By Mikhail Karadimov June 21st, 2015
The Tribe punches and spits, it spears you to the ground, and then finishes you off with a swift and incisive kick to the head. You want to claw into your body and untie the knot of intestine building with bile, down below, in the deepest recess of your gut. The Tribe causes you to lose your bearings, forget where you are; its spontaneous moments of savagery triggers a surge of adrenaline, immediacy, that sets you off into an aimless trek through a world that shares a physical resemblance to ours, but none of its codes or brands of isolation.
First time director, Myroslav Slaboshpitskiy, initially got the idea for The Tribe (or, Plemya, as it’s known in its native tongue) while reminiscing about his time as a middle school student. Nearby was another school. An institute for the deaf. Slaboshpitskiy wasted many hours daydreaming, mesmerized by the way his neighbors communicated. Their gestures, their kinetic, but quiet presence, the way their hands gave physical shape to language. It left Slaboshpitskiy transfixed. As he stated in a recent interview with The New York Times: “For me, it looked like they had the highest level of communication, and they could exchange feelings and emotion between each other without speaking. It looked like a miracle to me.”
So it’s no surprise that—as an outsider, and a director who couldn’t communicate with his mostly deaf cast—Slaboshpitsky would situate his opening shot across the street from our protagonist (Grigoriy Fesenko) as he steps off a bus and into a foreign land. The young man spins a slow 360 to survey his new habitat. He doesn’t know where to go, how to find the local academy for the deaf. The young man—with the softest face, and the most disarming set of eyes cushioned in tired flesh—asks the old lady beside him for directions by jabbing at a map and grunting question marks. He waves all around to convey his displacement.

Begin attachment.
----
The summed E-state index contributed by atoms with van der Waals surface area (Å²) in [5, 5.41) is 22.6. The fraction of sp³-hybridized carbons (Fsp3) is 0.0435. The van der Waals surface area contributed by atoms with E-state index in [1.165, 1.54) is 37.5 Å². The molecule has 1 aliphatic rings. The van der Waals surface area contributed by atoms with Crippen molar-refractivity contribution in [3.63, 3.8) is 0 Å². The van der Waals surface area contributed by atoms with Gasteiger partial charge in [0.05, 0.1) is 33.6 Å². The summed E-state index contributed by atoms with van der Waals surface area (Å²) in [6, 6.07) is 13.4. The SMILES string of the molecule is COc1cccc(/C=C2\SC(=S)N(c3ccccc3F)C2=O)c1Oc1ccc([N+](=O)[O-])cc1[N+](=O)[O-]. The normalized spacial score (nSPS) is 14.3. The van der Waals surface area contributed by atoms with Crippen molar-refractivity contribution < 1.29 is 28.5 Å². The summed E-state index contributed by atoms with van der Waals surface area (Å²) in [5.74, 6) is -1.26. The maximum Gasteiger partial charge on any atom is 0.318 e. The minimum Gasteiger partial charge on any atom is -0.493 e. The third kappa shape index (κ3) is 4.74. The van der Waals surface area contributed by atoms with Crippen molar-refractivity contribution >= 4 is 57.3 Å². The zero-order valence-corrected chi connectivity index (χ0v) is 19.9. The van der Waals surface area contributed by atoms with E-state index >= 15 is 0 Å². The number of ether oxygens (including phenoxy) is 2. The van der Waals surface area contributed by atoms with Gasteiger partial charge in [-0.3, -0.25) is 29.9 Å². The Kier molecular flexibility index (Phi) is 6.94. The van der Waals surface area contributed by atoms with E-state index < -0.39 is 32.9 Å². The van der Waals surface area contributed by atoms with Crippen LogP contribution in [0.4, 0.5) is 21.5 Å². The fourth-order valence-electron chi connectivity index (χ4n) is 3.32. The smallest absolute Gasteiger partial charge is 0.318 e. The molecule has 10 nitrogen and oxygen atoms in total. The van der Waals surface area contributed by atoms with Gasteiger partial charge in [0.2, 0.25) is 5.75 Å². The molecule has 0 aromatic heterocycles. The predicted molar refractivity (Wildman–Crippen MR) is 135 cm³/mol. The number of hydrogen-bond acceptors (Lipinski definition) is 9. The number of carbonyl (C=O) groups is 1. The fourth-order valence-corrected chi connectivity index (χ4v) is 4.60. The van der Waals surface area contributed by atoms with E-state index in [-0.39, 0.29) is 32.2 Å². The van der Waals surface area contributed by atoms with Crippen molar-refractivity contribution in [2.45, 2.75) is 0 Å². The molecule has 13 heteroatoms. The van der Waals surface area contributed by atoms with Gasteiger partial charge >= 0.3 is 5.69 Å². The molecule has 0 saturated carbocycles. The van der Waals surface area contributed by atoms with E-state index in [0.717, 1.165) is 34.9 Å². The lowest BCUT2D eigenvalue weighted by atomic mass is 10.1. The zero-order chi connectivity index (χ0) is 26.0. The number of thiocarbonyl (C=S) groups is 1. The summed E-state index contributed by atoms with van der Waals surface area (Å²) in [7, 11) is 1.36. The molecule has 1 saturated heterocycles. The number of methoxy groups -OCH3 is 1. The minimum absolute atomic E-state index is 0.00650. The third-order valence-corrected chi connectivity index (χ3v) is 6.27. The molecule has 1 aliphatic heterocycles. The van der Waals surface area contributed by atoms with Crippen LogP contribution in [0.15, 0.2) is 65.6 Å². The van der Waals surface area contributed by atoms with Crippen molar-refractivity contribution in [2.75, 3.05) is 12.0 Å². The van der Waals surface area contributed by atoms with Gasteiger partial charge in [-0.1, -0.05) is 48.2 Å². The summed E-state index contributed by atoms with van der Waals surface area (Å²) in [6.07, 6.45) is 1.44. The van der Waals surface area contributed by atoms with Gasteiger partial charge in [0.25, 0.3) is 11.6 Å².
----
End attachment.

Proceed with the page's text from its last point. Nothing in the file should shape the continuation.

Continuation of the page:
The moving traffic blocks us from full access. It obscures the young man from us with the occasional bus. We see his disembodied head through a window, searching for its station in life. The window frames the young man tight, edging the woman out, as if neither of them share the same world. We’re both cut off from him: the woman and us. We will never be able to understand him, his plight. Wrestling for a link of communication with him is a nihilistic endeavor. It’s probably why Slaboshpitsky doesn’t even bother with translating the “dialogue”. Instead, he opts for the bewildering effect of silence, punctuated by sharp and violent sign language.
After receiving directions from the old woman—maybe not the clearest—the boy takes one last look around and goes downstairs, into an underpass, and disappears from sight. He descends into a concrete underworld entrenched in hard truths.
Within several minutes—in the very first shot—Slaboshpitskiy has successfully severed us from the boy, and the boy from us. He’s leveled the playing field.
Now no one understands. Everyone’s alone.
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